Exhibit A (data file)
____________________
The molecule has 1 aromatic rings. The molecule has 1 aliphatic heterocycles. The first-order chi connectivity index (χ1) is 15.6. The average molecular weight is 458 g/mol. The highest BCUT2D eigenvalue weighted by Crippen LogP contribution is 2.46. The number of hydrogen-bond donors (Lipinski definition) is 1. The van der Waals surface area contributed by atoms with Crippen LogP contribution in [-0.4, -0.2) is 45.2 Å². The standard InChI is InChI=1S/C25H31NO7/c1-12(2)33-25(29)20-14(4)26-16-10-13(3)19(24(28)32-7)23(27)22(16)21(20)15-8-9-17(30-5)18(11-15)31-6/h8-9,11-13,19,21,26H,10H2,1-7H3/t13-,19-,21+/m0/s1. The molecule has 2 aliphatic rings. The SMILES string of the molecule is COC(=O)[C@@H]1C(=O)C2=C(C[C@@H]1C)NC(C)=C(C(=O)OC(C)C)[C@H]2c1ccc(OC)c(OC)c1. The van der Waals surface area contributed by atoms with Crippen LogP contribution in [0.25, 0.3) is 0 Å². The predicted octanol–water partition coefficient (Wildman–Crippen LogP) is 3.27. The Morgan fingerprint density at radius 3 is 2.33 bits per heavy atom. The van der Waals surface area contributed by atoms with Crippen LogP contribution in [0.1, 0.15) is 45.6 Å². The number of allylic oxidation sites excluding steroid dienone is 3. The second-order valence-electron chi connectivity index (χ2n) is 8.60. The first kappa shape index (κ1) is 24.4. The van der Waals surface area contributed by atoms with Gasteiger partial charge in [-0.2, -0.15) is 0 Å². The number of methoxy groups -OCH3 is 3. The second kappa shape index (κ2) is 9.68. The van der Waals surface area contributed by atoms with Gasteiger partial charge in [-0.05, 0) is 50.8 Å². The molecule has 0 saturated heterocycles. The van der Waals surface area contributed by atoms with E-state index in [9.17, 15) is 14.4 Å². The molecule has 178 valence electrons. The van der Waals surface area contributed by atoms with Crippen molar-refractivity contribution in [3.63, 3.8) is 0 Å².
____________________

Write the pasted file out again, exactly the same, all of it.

The molecule has 1 aromatic rings. The molecule has 1 aliphatic heterocycles. The first-order chi connectivity index (χ1) is 15.6. The average molecular weight is 458 g/mol. The highest BCUT2D eigenvalue weighted by Crippen LogP contribution is 2.46. The number of hydrogen-bond donors (Lipinski definition) is 1. The van der Waals surface area contributed by atoms with Crippen LogP contribution in [-0.4, -0.2) is 45.2 Å². The standard InChI is InChI=1S/C25H31NO7/c1-12(2)33-25(29)20-14(4)26-16-10-13(3)19(24(28)32-7)23(27)22(16)21(20)15-8-9-17(30-5)18(11-15)31-6/h8-9,11-13,19,21,26H,10H2,1-7H3/t13-,19-,21+/m0/s1. The molecule has 2 aliphatic rings. The SMILES string of the molecule is COC(=O)[C@@H]1C(=O)C2=C(C[C@@H]1C)NC(C)=C(C(=O)OC(C)C)[C@H]2c1ccc(OC)c(OC)c1. The van der Waals surface area contributed by atoms with Crippen LogP contribution in [0.25, 0.3) is 0 Å². The predicted octanol–water partition coefficient (Wildman–Crippen LogP) is 3.27. The Morgan fingerprint density at radius 3 is 2.33 bits per heavy atom. The van der Waals surface area contributed by atoms with Crippen LogP contribution in [0.1, 0.15) is 45.6 Å². The number of allylic oxidation sites excluding steroid dienone is 3. The second-order valence-electron chi connectivity index (χ2n) is 8.60. The first kappa shape index (κ1) is 24.4. The van der Waals surface area contributed by atoms with Gasteiger partial charge in [-0.2, -0.15) is 0 Å². The number of methoxy groups -OCH3 is 3. The second kappa shape index (κ2) is 9.68. The van der Waals surface area contributed by atoms with Gasteiger partial charge in [-0.05, 0) is 50.8 Å². The molecule has 0 saturated heterocycles. The van der Waals surface area contributed by atoms with E-state index in [9.17, 15) is 14.4 Å². The molecule has 178 valence electrons. The van der Waals surface area contributed by atoms with Crippen molar-refractivity contribution in [3.63, 3.8) is 0 Å².